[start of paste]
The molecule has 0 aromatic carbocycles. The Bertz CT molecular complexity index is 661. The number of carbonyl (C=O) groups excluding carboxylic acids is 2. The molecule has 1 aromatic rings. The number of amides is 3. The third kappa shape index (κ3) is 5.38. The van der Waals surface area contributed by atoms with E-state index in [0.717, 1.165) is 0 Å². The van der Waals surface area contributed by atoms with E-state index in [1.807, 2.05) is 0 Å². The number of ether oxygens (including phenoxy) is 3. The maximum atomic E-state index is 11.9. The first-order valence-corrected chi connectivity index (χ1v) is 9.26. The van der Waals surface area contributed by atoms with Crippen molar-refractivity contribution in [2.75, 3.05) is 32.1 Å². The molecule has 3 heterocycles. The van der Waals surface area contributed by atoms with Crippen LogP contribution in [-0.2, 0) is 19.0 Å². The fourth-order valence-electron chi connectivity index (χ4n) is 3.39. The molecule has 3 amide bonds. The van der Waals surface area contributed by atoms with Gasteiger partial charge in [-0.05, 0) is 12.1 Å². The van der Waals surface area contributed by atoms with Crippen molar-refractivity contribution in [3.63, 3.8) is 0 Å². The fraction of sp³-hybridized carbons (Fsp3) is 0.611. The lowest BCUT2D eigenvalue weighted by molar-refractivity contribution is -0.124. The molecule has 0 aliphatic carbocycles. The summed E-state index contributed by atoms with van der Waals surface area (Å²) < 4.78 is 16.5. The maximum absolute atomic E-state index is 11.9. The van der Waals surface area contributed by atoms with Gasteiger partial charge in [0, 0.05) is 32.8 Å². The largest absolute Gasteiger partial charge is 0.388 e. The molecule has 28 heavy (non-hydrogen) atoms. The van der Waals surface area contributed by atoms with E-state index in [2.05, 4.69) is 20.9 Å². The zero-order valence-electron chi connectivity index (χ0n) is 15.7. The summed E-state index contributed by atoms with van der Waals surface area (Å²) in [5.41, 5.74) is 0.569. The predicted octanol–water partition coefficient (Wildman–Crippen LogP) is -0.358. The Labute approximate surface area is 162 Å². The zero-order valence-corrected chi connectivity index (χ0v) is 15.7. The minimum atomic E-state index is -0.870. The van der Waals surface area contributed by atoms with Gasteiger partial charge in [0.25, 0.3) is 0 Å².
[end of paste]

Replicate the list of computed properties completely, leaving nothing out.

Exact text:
The molecule has 0 aromatic carbocycles. The Bertz CT molecular complexity index is 661. The number of carbonyl (C=O) groups excluding carboxylic acids is 2. The molecule has 1 aromatic rings. The number of amides is 3. The third kappa shape index (κ3) is 5.38. The van der Waals surface area contributed by atoms with E-state index in [0.717, 1.165) is 0 Å². The van der Waals surface area contributed by atoms with E-state index in [1.807, 2.05) is 0 Å². The number of ether oxygens (including phenoxy) is 3. The maximum atomic E-state index is 11.9. The first-order valence-corrected chi connectivity index (χ1v) is 9.26. The van der Waals surface area contributed by atoms with Crippen molar-refractivity contribution in [2.75, 3.05) is 32.1 Å². The molecule has 3 heterocycles. The van der Waals surface area contributed by atoms with Crippen LogP contribution in [-0.2, 0) is 19.0 Å². The fourth-order valence-electron chi connectivity index (χ4n) is 3.39. The molecule has 3 amide bonds. The van der Waals surface area contributed by atoms with Gasteiger partial charge in [-0.05, 0) is 12.1 Å². The van der Waals surface area contributed by atoms with Crippen molar-refractivity contribution in [3.63, 3.8) is 0 Å². The fraction of sp³-hybridized carbons (Fsp3) is 0.611. The lowest BCUT2D eigenvalue weighted by molar-refractivity contribution is -0.124. The molecule has 0 aliphatic carbocycles. The summed E-state index contributed by atoms with van der Waals surface area (Å²) < 4.78 is 16.5. The maximum absolute atomic E-state index is 11.9. The van der Waals surface area contributed by atoms with Gasteiger partial charge in [0, 0.05) is 32.8 Å². The largest absolute Gasteiger partial charge is 0.388 e. The molecule has 28 heavy (non-hydrogen) atoms. The van der Waals surface area contributed by atoms with E-state index in [2.05, 4.69) is 20.9 Å². The zero-order valence-electron chi connectivity index (χ0n) is 15.7. The summed E-state index contributed by atoms with van der Waals surface area (Å²) in [5.41, 5.74) is 0.569. The predicted octanol–water partition coefficient (Wildman–Crippen LogP) is -0.358. The Labute approximate surface area is 162 Å². The zero-order valence-corrected chi connectivity index (χ0v) is 15.7. The minimum atomic E-state index is -0.870. The van der Waals surface area contributed by atoms with Gasteiger partial charge in [0.25, 0.3) is 0 Å².